Last month I was privileged to attend the 2013 NASCC Steel Conference in St. Louis. This was my first steel conference and I can now agree with the sentiment of a friend: if you’re a structural engineer and can only attend one conference a year, make it this one. I look forward to being able to attend again next year.
AISC routinely shares more free information than you would expect, and the conference presentations are no exception – every session was recorded and is now available, absolutely free, on their website. Here are a few of the sessions I found most useful.
Practical Use of the Direct Analysis Method
You can’t spell his name or sport a better mustache, but you will want to use the Direct Analysis Method after listening to Lou Geschwindner. Key takeaways:
- Chapter C of the 2010 AISC Specification contains the requirements; alternatives including the K-factor approach are now in an appendix
- K = 1.0 for all members when using DA (Direct Analysis)
- “Most of you are not calculating K correctly anyway” – Lou
- A “rigorous” second-order analysis is required. Lou’s simple definition of rigorous: “superposition does not apply”
50 Tips for Designing Constructible and Economical Steel Buildings
Cliff Schwinger shared a wealth of knowledge that he has accumulated over his decades of experience. Highlights:
- Use the deepest practical columns (e.g. W14s rather than W12s)
- Size truss members to have adequate strength on the net section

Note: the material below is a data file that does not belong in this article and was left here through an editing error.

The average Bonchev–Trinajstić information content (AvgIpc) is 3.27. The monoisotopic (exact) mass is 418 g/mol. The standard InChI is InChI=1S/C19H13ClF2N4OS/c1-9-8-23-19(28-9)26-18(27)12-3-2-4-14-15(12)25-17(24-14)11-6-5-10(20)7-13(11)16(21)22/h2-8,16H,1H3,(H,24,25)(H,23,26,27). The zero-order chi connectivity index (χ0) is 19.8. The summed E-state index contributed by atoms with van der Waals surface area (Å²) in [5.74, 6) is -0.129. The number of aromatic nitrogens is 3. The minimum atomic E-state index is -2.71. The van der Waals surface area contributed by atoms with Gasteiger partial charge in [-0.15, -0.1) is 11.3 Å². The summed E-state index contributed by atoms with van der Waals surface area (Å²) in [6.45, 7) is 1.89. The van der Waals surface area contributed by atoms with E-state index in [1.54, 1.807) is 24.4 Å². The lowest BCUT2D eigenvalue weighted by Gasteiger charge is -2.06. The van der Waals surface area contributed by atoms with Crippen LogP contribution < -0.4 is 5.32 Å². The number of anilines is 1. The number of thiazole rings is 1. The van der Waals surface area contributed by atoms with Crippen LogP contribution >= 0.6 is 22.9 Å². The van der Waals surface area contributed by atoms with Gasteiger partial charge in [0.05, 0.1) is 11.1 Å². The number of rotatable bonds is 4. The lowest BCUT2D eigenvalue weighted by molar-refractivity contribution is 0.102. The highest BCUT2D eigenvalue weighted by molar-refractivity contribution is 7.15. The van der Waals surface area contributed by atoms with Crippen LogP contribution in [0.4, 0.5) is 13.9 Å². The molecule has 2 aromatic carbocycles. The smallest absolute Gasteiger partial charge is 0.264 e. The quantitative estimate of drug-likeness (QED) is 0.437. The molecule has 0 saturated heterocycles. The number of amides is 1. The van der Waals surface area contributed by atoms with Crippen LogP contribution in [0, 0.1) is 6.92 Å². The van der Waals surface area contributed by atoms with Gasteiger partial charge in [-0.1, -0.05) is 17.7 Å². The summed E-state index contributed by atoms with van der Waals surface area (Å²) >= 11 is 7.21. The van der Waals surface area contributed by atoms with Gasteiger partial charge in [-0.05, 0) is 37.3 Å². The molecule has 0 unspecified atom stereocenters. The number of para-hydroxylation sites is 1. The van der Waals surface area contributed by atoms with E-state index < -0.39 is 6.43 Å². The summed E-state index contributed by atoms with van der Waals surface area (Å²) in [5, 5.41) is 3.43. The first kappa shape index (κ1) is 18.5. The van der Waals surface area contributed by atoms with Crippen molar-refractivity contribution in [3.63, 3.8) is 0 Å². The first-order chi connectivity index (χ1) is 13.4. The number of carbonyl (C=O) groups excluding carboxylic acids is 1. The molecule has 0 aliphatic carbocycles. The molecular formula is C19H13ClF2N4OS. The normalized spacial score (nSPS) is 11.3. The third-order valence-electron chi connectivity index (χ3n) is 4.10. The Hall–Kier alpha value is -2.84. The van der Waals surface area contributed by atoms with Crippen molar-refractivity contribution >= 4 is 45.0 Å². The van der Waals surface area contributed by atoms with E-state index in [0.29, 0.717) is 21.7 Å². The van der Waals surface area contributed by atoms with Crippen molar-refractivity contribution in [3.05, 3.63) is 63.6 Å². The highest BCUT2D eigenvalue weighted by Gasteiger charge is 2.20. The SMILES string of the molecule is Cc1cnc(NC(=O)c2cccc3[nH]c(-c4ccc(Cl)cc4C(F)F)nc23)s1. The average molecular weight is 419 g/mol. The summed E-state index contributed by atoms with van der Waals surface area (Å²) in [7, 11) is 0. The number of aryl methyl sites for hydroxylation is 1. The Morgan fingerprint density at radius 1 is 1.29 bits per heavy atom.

- Use R=3 “unless you have the seismic code memorized”
- Talk with the fabricator and understand their preferences for connections
Load Paths! The Most Common Source of Engineering Errors
Carol Drucker has earned a reputation as one of the leading steel connection designers. She shared wisdom gained from observing the work of many engineers of record on countless projects. One key insight from her talk was: understand diaphragm forces from vertical trusses.
Structural Innovation: Combining Classic Theories with New Technologies
Bill Baker is smarter than you. And smarter than me, and smarter than everyone else who was in the room for the T.R. Higgins Award Lecture on the final day of the conference. Much of what he said went over my head, but the designer best known for the Burj Khalifa was enthusiastic and engaging as he applied Maxwell’s Theorem (which we all know, right?) to structural optimization problems, with fascinating results. It speaks to his charisma that I came away wanting to learn graphic statics, which probably hasn’t been taught at any university in 50 years.
Were you in St. Louis? Leave a comment and share your favorite session or design tip!